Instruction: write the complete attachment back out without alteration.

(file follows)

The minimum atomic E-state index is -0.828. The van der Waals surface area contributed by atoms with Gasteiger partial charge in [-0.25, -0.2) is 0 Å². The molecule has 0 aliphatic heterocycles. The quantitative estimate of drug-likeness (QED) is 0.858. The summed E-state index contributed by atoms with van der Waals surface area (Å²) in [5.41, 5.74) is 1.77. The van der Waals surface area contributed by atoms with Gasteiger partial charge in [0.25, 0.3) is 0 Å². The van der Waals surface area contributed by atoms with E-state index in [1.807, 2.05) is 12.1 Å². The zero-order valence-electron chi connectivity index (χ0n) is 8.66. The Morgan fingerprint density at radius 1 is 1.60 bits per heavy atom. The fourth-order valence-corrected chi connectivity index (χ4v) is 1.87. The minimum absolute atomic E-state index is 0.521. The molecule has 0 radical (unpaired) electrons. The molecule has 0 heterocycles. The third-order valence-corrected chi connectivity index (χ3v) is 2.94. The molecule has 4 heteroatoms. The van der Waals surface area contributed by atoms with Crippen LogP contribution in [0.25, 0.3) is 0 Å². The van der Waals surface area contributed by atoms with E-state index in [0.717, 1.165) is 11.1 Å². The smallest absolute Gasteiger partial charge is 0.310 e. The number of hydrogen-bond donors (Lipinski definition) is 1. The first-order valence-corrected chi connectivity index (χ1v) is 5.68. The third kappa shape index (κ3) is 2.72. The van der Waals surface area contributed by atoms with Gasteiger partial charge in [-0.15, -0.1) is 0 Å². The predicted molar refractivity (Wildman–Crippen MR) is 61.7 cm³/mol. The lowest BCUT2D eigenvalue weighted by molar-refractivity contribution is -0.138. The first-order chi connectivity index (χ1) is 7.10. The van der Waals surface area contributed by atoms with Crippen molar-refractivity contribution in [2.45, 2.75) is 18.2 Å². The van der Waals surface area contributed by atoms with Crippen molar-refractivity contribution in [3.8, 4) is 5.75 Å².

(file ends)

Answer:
The minimum atomic E-state index is -0.828. The van der Waals surface area contributed by atoms with Gasteiger partial charge in [-0.25, -0.2) is 0 Å². The molecule has 0 aliphatic heterocycles. The quantitative estimate of drug-likeness (QED) is 0.858. The summed E-state index contributed by atoms with van der Waals surface area (Å²) in [5.41, 5.74) is 1.77. The van der Waals surface area contributed by atoms with Gasteiger partial charge in [0.25, 0.3) is 0 Å². The van der Waals surface area contributed by atoms with E-state index in [1.807, 2.05) is 12.1 Å². The zero-order valence-electron chi connectivity index (χ0n) is 8.66. The Morgan fingerprint density at radius 1 is 1.60 bits per heavy atom. The fourth-order valence-corrected chi connectivity index (χ4v) is 1.87. The minimum absolute atomic E-state index is 0.521. The molecule has 0 radical (unpaired) electrons. The molecule has 0 heterocycles. The third-order valence-corrected chi connectivity index (χ3v) is 2.94. The molecule has 4 heteroatoms. The van der Waals surface area contributed by atoms with Crippen LogP contribution in [0.25, 0.3) is 0 Å². The van der Waals surface area contributed by atoms with E-state index in [0.717, 1.165) is 11.1 Å². The smallest absolute Gasteiger partial charge is 0.310 e. The number of hydrogen-bond donors (Lipinski definition) is 1. The first-order valence-corrected chi connectivity index (χ1v) is 5.68. The third kappa shape index (κ3) is 2.72. The van der Waals surface area contributed by atoms with Gasteiger partial charge in [-0.15, -0.1) is 0 Å². The predicted molar refractivity (Wildman–Crippen MR) is 61.7 cm³/mol. The lowest BCUT2D eigenvalue weighted by molar-refractivity contribution is -0.138. The first-order chi connectivity index (χ1) is 7.10. The van der Waals surface area contributed by atoms with Crippen molar-refractivity contribution in [2.45, 2.75) is 18.2 Å². The van der Waals surface area contributed by atoms with Crippen molar-refractivity contribution in [3.8, 4) is 5.75 Å².